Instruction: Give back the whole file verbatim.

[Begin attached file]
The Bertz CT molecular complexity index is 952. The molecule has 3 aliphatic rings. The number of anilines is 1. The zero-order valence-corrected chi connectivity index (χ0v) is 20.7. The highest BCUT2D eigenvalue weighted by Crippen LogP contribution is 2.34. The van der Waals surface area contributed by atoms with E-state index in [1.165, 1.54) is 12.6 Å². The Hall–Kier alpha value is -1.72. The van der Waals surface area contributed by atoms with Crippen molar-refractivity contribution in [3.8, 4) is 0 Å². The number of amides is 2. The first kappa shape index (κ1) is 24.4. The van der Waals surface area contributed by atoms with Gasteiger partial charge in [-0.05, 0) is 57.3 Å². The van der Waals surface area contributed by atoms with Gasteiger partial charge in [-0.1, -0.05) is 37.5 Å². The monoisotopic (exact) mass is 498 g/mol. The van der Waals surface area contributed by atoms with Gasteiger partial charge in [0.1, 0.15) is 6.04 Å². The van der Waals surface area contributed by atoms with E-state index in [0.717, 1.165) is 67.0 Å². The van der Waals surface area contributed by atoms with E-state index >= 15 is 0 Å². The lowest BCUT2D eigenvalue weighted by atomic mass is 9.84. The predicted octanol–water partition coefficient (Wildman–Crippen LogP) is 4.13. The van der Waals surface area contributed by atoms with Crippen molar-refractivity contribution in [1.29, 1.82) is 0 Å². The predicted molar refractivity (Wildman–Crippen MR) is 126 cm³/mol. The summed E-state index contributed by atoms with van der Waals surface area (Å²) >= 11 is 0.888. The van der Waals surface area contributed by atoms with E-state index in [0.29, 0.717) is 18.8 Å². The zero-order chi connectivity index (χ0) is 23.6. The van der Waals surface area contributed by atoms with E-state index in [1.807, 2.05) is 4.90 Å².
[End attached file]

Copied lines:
The Bertz CT molecular complexity index is 952. The molecule has 3 aliphatic rings. The number of anilines is 1. The zero-order valence-corrected chi connectivity index (χ0v) is 20.7. The highest BCUT2D eigenvalue weighted by Crippen LogP contribution is 2.34. The van der Waals surface area contributed by atoms with E-state index in [1.165, 1.54) is 12.6 Å². The Hall–Kier alpha value is -1.72. The van der Waals surface area contributed by atoms with Crippen molar-refractivity contribution in [3.8, 4) is 0 Å². The number of amides is 2. The first kappa shape index (κ1) is 24.4. The van der Waals surface area contributed by atoms with Gasteiger partial charge in [-0.05, 0) is 57.3 Å². The van der Waals surface area contributed by atoms with Gasteiger partial charge in [-0.1, -0.05) is 37.5 Å². The monoisotopic (exact) mass is 498 g/mol. The van der Waals surface area contributed by atoms with Gasteiger partial charge in [0.1, 0.15) is 6.04 Å². The van der Waals surface area contributed by atoms with E-state index in [0.717, 1.165) is 67.0 Å². The van der Waals surface area contributed by atoms with E-state index >= 15 is 0 Å². The lowest BCUT2D eigenvalue weighted by atomic mass is 9.84. The predicted octanol–water partition coefficient (Wildman–Crippen LogP) is 4.13. The van der Waals surface area contributed by atoms with Crippen molar-refractivity contribution in [1.29, 1.82) is 0 Å². The predicted molar refractivity (Wildman–Crippen MR) is 126 cm³/mol. The summed E-state index contributed by atoms with van der Waals surface area (Å²) >= 11 is 0.888. The van der Waals surface area contributed by atoms with E-state index in [0.29, 0.717) is 18.8 Å². The zero-order chi connectivity index (χ0) is 23.6. The van der Waals surface area contributed by atoms with E-state index in [1.807, 2.05) is 4.90 Å².